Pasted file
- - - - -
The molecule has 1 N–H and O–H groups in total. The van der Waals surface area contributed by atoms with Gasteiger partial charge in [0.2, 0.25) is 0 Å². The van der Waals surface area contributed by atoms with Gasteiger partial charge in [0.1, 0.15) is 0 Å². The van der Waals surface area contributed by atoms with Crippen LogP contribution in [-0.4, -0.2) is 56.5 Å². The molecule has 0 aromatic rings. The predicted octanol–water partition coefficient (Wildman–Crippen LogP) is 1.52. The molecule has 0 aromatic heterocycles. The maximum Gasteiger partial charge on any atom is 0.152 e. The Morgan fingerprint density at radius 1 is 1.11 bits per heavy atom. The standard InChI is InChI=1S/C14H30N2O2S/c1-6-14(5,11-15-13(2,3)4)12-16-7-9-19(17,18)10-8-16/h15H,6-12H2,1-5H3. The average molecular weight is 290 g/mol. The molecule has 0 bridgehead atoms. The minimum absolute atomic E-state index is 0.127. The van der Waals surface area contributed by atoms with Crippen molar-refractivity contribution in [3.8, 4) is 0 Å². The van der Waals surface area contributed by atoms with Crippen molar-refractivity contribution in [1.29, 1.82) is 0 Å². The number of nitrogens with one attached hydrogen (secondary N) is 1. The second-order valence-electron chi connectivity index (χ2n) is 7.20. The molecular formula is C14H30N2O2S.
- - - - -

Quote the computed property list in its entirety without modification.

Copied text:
The molecule has 1 N–H and O–H groups in total. The van der Waals surface area contributed by atoms with Gasteiger partial charge in [0.2, 0.25) is 0 Å². The van der Waals surface area contributed by atoms with Gasteiger partial charge in [0.1, 0.15) is 0 Å². The van der Waals surface area contributed by atoms with Crippen LogP contribution in [-0.4, -0.2) is 56.5 Å². The molecule has 0 aromatic rings. The predicted octanol–water partition coefficient (Wildman–Crippen LogP) is 1.52. The molecule has 0 aromatic heterocycles. The maximum Gasteiger partial charge on any atom is 0.152 e. The Morgan fingerprint density at radius 1 is 1.11 bits per heavy atom. The standard InChI is InChI=1S/C14H30N2O2S/c1-6-14(5,11-15-13(2,3)4)12-16-7-9-19(17,18)10-8-16/h15H,6-12H2,1-5H3. The average molecular weight is 290 g/mol. The molecule has 0 bridgehead atoms. The minimum absolute atomic E-state index is 0.127. The van der Waals surface area contributed by atoms with Crippen molar-refractivity contribution in [3.8, 4) is 0 Å². The van der Waals surface area contributed by atoms with Crippen molar-refractivity contribution in [1.29, 1.82) is 0 Å². The number of nitrogens with one attached hydrogen (secondary N) is 1. The second-order valence-electron chi connectivity index (χ2n) is 7.20. The molecular formula is C14H30N2O2S.